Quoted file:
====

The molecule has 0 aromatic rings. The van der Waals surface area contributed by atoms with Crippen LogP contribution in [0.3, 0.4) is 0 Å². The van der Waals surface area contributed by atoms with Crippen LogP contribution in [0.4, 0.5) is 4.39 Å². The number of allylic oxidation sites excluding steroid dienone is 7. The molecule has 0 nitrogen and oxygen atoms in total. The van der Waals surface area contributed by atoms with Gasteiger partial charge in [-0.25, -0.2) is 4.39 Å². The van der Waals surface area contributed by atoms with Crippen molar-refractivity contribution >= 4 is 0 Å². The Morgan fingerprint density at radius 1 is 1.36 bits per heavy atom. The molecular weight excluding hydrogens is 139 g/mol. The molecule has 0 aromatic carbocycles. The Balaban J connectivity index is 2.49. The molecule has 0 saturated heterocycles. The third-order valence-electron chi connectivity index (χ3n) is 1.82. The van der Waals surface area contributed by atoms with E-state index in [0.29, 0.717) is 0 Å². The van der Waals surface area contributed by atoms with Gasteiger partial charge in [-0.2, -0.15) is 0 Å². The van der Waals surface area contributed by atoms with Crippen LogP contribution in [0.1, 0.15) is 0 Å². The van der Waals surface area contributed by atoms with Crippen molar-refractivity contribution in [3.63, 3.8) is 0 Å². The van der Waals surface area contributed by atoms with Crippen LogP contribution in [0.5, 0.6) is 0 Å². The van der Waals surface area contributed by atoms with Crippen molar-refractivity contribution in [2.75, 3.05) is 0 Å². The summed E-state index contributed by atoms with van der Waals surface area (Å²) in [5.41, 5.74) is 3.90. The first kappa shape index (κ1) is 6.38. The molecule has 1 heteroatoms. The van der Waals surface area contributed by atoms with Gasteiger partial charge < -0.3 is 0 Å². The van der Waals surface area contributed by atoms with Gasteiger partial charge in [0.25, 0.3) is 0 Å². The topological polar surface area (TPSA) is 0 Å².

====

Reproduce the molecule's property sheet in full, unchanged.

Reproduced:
The molecule has 0 aromatic rings. The van der Waals surface area contributed by atoms with Crippen LogP contribution in [0.3, 0.4) is 0 Å². The van der Waals surface area contributed by atoms with Crippen LogP contribution in [0.4, 0.5) is 4.39 Å². The number of allylic oxidation sites excluding steroid dienone is 7. The molecule has 0 nitrogen and oxygen atoms in total. The van der Waals surface area contributed by atoms with Gasteiger partial charge in [-0.25, -0.2) is 4.39 Å². The van der Waals surface area contributed by atoms with Crippen molar-refractivity contribution >= 4 is 0 Å². The Morgan fingerprint density at radius 1 is 1.36 bits per heavy atom. The molecular weight excluding hydrogens is 139 g/mol. The molecule has 0 aromatic carbocycles. The Balaban J connectivity index is 2.49. The molecule has 0 saturated heterocycles. The third-order valence-electron chi connectivity index (χ3n) is 1.82. The van der Waals surface area contributed by atoms with E-state index in [0.29, 0.717) is 0 Å². The van der Waals surface area contributed by atoms with Gasteiger partial charge in [-0.2, -0.15) is 0 Å². The van der Waals surface area contributed by atoms with Crippen LogP contribution in [0.1, 0.15) is 0 Å². The van der Waals surface area contributed by atoms with Crippen molar-refractivity contribution in [3.63, 3.8) is 0 Å². The van der Waals surface area contributed by atoms with Crippen LogP contribution in [0.5, 0.6) is 0 Å². The van der Waals surface area contributed by atoms with Crippen molar-refractivity contribution in [2.75, 3.05) is 0 Å². The summed E-state index contributed by atoms with van der Waals surface area (Å²) in [5.41, 5.74) is 3.90. The first kappa shape index (κ1) is 6.38. The molecule has 1 heteroatoms. The van der Waals surface area contributed by atoms with Gasteiger partial charge < -0.3 is 0 Å². The van der Waals surface area contributed by atoms with Gasteiger partial charge in [0.25, 0.3) is 0 Å². The topological polar surface area (TPSA) is 0 Å².